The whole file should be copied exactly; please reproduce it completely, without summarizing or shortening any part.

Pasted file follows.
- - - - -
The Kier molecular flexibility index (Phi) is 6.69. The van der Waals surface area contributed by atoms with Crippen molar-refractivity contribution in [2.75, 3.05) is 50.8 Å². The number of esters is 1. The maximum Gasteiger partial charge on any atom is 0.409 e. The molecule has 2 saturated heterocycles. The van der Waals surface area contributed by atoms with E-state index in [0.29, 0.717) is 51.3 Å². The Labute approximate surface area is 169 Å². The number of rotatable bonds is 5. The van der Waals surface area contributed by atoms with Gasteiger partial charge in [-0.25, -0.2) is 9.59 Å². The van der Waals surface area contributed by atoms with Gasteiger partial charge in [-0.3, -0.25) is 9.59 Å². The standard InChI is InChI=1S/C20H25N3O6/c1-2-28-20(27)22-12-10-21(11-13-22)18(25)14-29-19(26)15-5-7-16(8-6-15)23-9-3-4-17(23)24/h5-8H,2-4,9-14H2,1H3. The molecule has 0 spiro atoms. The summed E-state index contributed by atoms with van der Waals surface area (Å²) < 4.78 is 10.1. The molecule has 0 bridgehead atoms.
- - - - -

The Kier molecular flexibility index (Phi) is 6.69. The van der Waals surface area contributed by atoms with Crippen molar-refractivity contribution in [2.75, 3.05) is 50.8 Å². The number of esters is 1. The maximum Gasteiger partial charge on any atom is 0.409 e. The molecule has 2 saturated heterocycles. The van der Waals surface area contributed by atoms with E-state index in [0.29, 0.717) is 51.3 Å². The Labute approximate surface area is 169 Å². The number of rotatable bonds is 5. The van der Waals surface area contributed by atoms with Gasteiger partial charge in [-0.25, -0.2) is 9.59 Å². The van der Waals surface area contributed by atoms with Gasteiger partial charge in [-0.3, -0.25) is 9.59 Å². The standard InChI is InChI=1S/C20H25N3O6/c1-2-28-20(27)22-12-10-21(11-13-22)18(25)14-29-19(26)15-5-7-16(8-6-15)23-9-3-4-17(23)24/h5-8H,2-4,9-14H2,1H3. The molecule has 0 spiro atoms. The summed E-state index contributed by atoms with van der Waals surface area (Å²) < 4.78 is 10.1. The molecule has 0 bridgehead atoms.